By all accounts, 2017 is shaping up to be a banner year for small business. According to the latest Small Business Optimism Index report, the overall index rose to 105.9—its highest level since December, 2004. As part of this optimism, small business owners increasingly have plans to expand, hire, and make capital investments. To help fund this growth, many also have plans to borrow. And, fair or not, the ability to successfully borrow is directly tied to a small business owner’s personal and business credit scores.

These credit scores can also influence far more than simply business loans; they directly affect a small business’s ability to obtain, or to obtain optimal rates on, credit cards, bank lines of credit, payment processing merchant accounts, insurance, or even a lease on office space.

While it may seem that there isn’t much you can do about your small business credit score—after all, business credit scores are not regulated as personal scores are, and there is no rule or regulation requiring that you even be notified if you are denied business credit as a result of a business credit score, report, or other information provided by a business credit bureau—that is not necessarily the case.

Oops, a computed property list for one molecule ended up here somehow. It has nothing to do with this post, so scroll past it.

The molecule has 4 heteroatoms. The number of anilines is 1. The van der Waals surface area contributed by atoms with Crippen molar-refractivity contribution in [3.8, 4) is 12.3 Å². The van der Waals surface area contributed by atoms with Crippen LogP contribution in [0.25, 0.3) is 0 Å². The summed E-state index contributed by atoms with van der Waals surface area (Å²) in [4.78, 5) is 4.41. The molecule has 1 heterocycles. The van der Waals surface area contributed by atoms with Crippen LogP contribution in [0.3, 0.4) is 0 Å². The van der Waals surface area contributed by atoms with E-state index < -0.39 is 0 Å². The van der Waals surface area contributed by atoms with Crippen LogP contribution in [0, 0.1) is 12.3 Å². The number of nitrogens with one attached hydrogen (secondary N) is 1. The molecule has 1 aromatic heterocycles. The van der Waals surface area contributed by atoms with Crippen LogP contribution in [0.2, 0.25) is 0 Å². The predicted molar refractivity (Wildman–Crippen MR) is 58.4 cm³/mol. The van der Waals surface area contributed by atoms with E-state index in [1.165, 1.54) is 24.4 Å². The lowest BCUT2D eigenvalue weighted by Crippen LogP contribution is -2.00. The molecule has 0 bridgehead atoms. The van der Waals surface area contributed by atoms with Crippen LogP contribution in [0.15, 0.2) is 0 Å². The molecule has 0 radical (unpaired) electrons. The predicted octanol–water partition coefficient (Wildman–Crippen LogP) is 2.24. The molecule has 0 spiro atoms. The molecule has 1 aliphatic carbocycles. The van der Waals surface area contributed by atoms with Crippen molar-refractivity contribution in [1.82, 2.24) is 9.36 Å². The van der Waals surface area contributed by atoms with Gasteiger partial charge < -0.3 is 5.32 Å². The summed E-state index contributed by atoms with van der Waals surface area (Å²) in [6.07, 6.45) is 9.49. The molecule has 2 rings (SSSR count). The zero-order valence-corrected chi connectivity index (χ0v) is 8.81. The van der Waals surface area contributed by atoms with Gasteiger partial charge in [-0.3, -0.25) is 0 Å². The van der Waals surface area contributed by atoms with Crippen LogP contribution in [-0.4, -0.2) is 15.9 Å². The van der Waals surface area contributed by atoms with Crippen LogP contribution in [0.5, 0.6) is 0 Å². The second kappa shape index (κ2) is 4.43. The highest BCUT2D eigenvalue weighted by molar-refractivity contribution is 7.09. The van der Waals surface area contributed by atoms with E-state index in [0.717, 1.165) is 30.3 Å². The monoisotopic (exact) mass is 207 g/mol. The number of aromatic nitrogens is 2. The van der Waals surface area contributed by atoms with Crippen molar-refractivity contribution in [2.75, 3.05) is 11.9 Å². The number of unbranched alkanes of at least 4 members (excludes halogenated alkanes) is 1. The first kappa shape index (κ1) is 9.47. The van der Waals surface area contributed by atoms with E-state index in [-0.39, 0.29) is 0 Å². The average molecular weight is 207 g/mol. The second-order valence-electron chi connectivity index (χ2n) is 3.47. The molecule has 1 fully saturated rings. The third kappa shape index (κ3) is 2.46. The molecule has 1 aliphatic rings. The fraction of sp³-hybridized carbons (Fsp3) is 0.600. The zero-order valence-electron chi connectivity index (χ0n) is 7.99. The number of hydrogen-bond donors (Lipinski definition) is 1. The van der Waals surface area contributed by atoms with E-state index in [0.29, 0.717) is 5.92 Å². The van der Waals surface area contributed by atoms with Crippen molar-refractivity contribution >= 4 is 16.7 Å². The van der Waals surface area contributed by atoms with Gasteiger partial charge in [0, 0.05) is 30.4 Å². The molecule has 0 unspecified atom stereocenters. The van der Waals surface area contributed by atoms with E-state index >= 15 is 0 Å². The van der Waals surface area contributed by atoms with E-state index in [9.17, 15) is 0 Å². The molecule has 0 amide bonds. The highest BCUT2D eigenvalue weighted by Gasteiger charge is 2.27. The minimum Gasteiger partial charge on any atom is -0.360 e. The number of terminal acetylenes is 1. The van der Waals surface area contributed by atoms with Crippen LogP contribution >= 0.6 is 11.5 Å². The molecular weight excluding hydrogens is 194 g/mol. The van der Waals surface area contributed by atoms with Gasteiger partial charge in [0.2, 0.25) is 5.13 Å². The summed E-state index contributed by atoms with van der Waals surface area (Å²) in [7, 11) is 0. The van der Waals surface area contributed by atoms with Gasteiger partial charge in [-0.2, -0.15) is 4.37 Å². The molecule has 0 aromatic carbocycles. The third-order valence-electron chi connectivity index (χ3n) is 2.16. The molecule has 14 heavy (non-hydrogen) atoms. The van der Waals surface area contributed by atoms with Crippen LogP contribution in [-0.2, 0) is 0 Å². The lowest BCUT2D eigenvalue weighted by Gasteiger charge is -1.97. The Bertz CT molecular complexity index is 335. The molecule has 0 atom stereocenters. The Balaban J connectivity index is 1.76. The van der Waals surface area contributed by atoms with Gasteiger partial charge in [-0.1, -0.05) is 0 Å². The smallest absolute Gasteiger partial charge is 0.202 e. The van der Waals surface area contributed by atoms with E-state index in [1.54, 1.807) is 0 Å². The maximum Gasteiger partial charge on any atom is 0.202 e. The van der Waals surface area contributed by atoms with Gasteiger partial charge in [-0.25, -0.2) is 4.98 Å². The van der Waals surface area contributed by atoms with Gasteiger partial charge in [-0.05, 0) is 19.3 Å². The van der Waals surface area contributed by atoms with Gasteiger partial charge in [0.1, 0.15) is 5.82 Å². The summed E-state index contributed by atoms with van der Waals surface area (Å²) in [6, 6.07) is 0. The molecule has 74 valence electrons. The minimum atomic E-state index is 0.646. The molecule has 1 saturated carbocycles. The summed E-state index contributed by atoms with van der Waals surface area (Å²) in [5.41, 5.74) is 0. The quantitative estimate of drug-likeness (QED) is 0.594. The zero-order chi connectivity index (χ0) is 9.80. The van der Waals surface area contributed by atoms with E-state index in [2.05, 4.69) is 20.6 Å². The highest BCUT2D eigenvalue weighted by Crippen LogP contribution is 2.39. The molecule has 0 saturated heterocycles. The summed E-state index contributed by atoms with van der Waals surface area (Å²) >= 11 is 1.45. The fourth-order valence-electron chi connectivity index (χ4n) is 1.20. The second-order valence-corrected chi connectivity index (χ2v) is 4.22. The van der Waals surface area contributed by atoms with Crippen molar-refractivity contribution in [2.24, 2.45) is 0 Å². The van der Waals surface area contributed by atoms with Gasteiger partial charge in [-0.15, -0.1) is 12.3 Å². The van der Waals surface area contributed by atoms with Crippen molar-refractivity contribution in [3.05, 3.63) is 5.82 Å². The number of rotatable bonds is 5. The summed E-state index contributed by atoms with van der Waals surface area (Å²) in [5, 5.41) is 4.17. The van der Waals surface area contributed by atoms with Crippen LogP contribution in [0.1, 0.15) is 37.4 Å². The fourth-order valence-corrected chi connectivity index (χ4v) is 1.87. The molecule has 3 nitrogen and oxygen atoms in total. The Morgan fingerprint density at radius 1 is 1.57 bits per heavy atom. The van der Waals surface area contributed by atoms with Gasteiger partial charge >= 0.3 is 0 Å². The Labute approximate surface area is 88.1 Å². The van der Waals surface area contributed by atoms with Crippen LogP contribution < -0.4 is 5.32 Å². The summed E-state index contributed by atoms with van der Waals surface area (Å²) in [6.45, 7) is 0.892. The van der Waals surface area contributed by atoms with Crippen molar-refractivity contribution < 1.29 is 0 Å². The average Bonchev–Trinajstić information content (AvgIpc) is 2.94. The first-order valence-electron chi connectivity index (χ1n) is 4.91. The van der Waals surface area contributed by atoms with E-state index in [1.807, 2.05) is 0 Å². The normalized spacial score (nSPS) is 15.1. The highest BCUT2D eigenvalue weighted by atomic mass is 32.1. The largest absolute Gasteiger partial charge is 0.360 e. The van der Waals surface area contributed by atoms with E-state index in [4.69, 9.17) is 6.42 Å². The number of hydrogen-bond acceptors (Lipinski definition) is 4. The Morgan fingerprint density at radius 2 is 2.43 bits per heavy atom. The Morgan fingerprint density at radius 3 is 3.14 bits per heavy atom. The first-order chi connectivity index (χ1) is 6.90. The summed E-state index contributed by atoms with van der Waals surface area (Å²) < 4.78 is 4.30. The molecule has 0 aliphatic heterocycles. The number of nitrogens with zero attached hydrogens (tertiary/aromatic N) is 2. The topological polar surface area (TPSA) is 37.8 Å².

As with most things, knowledge is power. And, the more you know about what’s in your report and how that information gets reported, the more influence you have over both ensuring that it is correct and ensuring that your business (and your personal creditworthiness too) is presented in the best possible light.

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Here’s what you need to know to take control of your small business credit scores:

Personal Credit Scores

As you probably already know, there are three main credit bureaus that collect and provide reports on your personal credit: Experian, Equifax, and TransUnion. In addition, your FICO score is a major factor in granting personal credit requests, as well as a major factor in the rates you are offered for everything from credit cards to auto loans to insurance.

Today, a large number of credit card companies, and even some banks, display your current FICO score for free as part of your online account, and Discover will do it for free for anyone.